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Family to sue over US Marine's missing heart

16 July 2014, 12:05

Philadelphia — The family of a US Marine whose body came back from Greece without his heart can pursue negligence claims against the United States, a federal judge ruled. However, the judge found that Greek officials and the Athens hospital where the autopsy was performed are immune from the family's lawsuit.

The dispute involves the August 2012 suicide of Marine Sgt Brian LaLoup, who shot himself after a party at the US embassy in Athens, where he was stationed. His heart went missing after an autopsy at an Athens hospital. His parents learned that from US military officials only after his funeral - and they still don't know where it is.

"Many people thought we wouldn't be able to get this far," family lawyer Aaron J Freiwald said on Tuesday of the partial court victory. "This family now stands on an even playing field with the US government. ... This is extremely important and gratifying."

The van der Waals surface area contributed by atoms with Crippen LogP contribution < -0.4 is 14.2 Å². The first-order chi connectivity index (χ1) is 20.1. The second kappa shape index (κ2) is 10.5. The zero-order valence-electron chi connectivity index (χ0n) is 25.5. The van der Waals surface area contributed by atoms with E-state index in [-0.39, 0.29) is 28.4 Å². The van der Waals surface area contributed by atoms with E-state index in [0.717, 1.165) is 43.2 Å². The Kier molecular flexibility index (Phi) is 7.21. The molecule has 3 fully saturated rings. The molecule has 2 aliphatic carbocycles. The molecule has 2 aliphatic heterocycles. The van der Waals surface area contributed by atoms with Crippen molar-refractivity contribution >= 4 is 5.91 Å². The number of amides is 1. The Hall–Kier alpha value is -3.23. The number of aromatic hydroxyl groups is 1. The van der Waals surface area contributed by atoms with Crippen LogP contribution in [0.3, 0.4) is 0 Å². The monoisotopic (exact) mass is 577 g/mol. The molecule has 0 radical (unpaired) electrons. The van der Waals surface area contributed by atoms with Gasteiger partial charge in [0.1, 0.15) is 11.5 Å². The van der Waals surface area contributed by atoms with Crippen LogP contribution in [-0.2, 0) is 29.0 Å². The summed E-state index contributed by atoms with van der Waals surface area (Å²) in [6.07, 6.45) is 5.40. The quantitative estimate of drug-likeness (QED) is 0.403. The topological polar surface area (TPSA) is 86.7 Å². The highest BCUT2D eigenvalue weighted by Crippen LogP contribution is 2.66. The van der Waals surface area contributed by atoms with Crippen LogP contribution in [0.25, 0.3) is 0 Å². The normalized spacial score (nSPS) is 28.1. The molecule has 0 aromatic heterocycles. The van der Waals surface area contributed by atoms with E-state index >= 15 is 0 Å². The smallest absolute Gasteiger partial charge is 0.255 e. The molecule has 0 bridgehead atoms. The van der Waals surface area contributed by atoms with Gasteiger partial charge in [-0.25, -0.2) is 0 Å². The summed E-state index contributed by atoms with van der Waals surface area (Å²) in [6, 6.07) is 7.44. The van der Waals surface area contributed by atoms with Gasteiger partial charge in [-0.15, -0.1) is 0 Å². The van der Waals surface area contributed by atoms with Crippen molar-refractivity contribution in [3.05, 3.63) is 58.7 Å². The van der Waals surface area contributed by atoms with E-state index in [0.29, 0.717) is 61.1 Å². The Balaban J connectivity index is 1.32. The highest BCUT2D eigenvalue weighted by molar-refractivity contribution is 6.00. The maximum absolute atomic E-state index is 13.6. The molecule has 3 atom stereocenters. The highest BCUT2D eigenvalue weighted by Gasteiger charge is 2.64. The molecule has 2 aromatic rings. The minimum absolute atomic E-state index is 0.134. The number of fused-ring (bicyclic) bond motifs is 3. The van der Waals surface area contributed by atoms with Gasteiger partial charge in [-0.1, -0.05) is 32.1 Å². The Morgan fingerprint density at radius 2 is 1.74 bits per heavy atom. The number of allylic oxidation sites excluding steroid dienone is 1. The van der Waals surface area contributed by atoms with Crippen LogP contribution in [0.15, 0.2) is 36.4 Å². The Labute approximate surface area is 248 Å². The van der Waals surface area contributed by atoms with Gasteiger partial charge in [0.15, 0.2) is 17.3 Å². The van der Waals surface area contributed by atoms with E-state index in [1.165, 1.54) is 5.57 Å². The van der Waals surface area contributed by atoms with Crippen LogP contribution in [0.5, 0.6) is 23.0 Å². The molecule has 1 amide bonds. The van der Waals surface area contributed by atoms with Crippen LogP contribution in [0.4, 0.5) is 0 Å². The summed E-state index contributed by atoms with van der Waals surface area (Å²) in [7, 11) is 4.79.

His clients, Craig and Beverly LaLoup of Pennsylvania, can now investigate the handling of their son's body through legal discovery.

The parents also hope to learn more about their son's death. They believe their son told a colleague that he was suicidal over a breakup that night, but he was nonetheless allowed to keep drinking and gain access to a weapons closet. They are pursuing emotional distress claims because the U.S. military is generally immune from wrongful-death lawsuits, their lawyer said.

The Philadelphia Inquirer first reported Tuesday on the ruling last week from US District Judge Stewart Dalzell.

Dalzell pondered whether US military officials owe a duty of care to the parents of an adult service member. He concluded that they may.

US military officials discovered the heart was missing when they performed a second autopsy on 22 Aug, after the body arrived in Delaware. The family learned that on 17 Sept, two weeks after the funeral.

A Greek embassy spokesperson in Washington, DC, has said the hospital kept the heart for toxicology tests, but he declined to say what happened to it later.

The LaLoups have not rule out filing suit in Greece against other defendants, Freiwald said.

The US attorney's office in Philadelphia represents the US military defendants in the federal lawsuit. The office declined to comment on Tuesday because the lawsuit remains active, spokesperson Patty Hartman said. 

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- AP

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